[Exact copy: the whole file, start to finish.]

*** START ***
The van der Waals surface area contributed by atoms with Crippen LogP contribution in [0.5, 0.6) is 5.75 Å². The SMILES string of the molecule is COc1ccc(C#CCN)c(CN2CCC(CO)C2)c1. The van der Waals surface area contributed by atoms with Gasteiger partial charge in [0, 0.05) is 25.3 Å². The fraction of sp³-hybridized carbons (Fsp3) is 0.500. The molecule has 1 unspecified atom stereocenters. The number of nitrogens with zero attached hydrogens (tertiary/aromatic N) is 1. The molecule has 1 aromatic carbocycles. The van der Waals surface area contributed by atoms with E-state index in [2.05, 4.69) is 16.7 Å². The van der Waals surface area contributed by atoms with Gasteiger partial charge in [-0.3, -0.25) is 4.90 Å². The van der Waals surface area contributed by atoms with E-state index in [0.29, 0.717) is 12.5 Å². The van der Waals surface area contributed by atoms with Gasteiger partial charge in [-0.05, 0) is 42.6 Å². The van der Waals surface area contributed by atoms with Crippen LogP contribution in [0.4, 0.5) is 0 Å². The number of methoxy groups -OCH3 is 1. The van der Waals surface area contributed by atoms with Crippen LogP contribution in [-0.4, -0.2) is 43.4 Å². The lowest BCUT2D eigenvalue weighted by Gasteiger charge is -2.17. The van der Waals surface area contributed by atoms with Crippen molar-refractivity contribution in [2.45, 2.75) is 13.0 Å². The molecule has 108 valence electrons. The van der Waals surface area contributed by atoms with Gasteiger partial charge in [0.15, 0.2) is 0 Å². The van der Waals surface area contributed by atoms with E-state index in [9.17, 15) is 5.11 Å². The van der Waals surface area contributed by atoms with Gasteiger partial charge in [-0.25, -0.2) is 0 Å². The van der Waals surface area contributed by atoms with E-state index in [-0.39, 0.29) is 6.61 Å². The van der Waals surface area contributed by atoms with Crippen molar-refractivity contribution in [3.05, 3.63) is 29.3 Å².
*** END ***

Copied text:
The van der Waals surface area contributed by atoms with Crippen LogP contribution in [0.5, 0.6) is 5.75 Å². The SMILES string of the molecule is COc1ccc(C#CCN)c(CN2CCC(CO)C2)c1. The van der Waals surface area contributed by atoms with Gasteiger partial charge in [0, 0.05) is 25.3 Å². The fraction of sp³-hybridized carbons (Fsp3) is 0.500. The molecule has 1 unspecified atom stereocenters. The number of nitrogens with zero attached hydrogens (tertiary/aromatic N) is 1. The molecule has 1 aromatic carbocycles. The van der Waals surface area contributed by atoms with E-state index in [2.05, 4.69) is 16.7 Å². The van der Waals surface area contributed by atoms with Gasteiger partial charge in [-0.3, -0.25) is 4.90 Å². The van der Waals surface area contributed by atoms with E-state index in [0.29, 0.717) is 12.5 Å². The van der Waals surface area contributed by atoms with Gasteiger partial charge in [-0.05, 0) is 42.6 Å². The van der Waals surface area contributed by atoms with Crippen LogP contribution in [0.4, 0.5) is 0 Å². The number of methoxy groups -OCH3 is 1. The van der Waals surface area contributed by atoms with Crippen LogP contribution in [-0.4, -0.2) is 43.4 Å². The lowest BCUT2D eigenvalue weighted by Gasteiger charge is -2.17. The van der Waals surface area contributed by atoms with Crippen molar-refractivity contribution in [2.45, 2.75) is 13.0 Å². The molecule has 108 valence electrons. The van der Waals surface area contributed by atoms with Gasteiger partial charge in [0.15, 0.2) is 0 Å². The van der Waals surface area contributed by atoms with E-state index in [9.17, 15) is 5.11 Å². The van der Waals surface area contributed by atoms with Gasteiger partial charge in [-0.25, -0.2) is 0 Å². The van der Waals surface area contributed by atoms with E-state index in [-0.39, 0.29) is 6.61 Å². The van der Waals surface area contributed by atoms with Crippen molar-refractivity contribution in [3.05, 3.63) is 29.3 Å².